User:Daniel Mietchen

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Background

I am a biophysicist focusing on the application of methods from physics to the study of biological structures and processes from a comparative evolutionary perspective, with a current emphasis on applications of brain morphometry (e.g. gyrification and cortical thickness) to the study of schizophrenia.

Other than that, I am actively involved in the emerging field of Science 2.0, in which Web 2.0 tools like wikis or blogs are combined with the scientific method, typically to make the research process or its results more widely and more rapidly accessible as well as more sustainable. I have a special interest in integrating wikis with expert workflows and vice versa. I am an occasional contributor to Wikipedias and related projects, particularly in areas or languages not covered here yet, as well as to Encyclopedia of Earth, Scholarpedia and WikiEducator. More information about me can be found here.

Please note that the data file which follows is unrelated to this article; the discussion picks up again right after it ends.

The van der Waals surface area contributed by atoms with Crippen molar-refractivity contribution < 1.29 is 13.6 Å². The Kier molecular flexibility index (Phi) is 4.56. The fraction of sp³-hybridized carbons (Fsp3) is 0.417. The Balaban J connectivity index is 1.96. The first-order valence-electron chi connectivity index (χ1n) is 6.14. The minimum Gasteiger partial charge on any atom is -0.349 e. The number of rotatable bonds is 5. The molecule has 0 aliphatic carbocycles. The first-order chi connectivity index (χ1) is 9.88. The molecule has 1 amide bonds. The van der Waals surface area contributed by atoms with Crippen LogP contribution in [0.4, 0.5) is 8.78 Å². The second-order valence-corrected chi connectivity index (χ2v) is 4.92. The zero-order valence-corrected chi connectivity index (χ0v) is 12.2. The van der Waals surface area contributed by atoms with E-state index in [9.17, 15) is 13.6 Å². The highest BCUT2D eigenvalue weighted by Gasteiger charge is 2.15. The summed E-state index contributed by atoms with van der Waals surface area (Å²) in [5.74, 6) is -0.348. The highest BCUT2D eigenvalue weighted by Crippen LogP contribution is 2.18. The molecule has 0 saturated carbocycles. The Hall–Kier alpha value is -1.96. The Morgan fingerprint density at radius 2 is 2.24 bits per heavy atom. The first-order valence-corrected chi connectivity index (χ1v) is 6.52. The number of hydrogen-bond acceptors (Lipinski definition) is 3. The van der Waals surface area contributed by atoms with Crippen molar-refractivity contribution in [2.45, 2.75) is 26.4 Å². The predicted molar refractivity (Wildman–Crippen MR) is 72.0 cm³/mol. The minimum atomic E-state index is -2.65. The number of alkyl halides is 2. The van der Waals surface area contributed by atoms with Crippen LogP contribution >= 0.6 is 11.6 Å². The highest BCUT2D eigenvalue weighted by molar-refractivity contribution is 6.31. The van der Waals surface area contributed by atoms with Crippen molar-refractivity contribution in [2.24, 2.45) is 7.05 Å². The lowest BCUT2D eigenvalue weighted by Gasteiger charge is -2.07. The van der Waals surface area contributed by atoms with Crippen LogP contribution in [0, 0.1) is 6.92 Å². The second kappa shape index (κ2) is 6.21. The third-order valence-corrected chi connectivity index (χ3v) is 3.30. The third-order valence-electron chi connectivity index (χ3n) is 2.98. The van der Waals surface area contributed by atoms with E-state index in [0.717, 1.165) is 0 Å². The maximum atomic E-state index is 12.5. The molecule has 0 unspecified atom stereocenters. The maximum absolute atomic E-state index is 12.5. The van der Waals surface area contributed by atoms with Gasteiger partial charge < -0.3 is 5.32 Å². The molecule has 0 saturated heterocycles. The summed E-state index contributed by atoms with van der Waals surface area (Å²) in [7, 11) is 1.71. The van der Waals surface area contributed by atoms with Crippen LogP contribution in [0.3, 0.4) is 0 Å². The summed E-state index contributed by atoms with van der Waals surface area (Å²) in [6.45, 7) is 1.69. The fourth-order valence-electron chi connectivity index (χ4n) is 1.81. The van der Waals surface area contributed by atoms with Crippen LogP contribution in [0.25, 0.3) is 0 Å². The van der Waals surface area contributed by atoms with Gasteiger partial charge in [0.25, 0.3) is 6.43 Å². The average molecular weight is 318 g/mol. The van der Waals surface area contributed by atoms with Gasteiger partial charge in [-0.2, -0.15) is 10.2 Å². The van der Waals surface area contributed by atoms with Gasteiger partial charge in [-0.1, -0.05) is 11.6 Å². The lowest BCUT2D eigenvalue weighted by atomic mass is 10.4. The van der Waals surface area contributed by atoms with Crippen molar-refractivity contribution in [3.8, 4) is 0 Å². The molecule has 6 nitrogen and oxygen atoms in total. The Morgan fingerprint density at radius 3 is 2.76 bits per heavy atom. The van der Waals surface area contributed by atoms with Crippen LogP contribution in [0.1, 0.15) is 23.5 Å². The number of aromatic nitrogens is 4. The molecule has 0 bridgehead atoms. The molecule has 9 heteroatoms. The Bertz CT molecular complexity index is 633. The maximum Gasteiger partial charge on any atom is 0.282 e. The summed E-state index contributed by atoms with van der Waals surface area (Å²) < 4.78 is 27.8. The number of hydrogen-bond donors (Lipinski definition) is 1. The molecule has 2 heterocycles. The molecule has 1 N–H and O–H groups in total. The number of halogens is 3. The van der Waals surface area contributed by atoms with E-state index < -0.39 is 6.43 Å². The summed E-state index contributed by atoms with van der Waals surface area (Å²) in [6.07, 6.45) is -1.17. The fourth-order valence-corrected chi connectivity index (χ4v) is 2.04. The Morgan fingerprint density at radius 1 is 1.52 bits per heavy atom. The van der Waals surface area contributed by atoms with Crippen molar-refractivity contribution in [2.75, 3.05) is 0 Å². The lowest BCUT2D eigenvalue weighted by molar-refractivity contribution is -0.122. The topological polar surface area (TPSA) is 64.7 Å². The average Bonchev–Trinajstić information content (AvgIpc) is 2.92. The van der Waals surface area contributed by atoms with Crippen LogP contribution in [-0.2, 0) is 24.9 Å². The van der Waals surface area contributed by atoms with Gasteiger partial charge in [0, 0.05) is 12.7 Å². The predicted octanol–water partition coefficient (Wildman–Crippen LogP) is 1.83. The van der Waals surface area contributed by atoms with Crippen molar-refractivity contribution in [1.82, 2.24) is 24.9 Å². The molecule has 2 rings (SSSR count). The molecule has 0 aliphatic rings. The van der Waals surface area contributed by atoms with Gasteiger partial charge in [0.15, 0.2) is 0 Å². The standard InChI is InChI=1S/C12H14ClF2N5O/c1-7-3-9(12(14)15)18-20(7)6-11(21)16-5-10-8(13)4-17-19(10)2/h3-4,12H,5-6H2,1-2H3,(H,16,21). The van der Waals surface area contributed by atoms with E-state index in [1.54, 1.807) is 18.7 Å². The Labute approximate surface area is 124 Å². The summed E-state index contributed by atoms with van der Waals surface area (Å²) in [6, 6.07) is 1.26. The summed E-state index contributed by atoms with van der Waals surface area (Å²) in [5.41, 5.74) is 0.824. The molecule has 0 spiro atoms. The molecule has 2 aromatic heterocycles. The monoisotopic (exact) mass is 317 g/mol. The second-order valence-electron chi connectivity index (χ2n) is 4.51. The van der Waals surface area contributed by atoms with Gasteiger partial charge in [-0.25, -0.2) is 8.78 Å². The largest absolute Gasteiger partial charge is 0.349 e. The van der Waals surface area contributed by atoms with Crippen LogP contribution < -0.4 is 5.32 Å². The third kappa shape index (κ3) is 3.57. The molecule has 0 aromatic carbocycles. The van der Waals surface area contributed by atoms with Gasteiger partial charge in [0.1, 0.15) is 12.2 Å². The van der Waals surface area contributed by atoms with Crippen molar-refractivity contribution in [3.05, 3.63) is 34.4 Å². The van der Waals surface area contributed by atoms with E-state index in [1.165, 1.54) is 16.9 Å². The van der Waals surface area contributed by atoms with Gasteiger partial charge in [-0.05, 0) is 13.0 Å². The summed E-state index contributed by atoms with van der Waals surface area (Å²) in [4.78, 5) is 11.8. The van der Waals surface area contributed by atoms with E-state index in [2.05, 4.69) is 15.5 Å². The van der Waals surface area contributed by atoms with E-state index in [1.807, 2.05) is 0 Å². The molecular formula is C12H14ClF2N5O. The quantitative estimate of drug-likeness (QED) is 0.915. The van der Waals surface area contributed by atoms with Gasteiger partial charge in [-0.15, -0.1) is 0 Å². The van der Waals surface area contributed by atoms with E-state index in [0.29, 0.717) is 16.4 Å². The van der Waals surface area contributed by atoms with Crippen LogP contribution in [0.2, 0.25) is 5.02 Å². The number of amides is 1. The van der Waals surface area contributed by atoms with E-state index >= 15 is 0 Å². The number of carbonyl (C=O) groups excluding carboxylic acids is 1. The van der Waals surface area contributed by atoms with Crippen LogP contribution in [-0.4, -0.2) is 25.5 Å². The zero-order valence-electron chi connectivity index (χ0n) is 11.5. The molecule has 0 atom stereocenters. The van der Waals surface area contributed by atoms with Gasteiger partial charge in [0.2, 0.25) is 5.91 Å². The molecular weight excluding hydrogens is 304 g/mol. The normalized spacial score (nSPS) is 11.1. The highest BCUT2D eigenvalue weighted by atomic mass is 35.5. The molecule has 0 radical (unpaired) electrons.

At Citizendium, I am the elected Managing Editor, tasked with deciding on matters for which no clear applicable policy exists. Thematically, my contributions focus on the above-mentioned topics (detailed listing here), and I also contribute to CZ:Eduzendium (e.g. this summer school).

Research areas

Text in this section is transcluded from the respective Citizendium entries and may change when these are edited.

Developing Article Brain morphometry: The quantitative study of structures in the brain, their differences between individuals, correlations with brain function, and changes of these characteristics over time. [e]
(CC) Image: Robert Dahnke
Surface-based brain morphometry.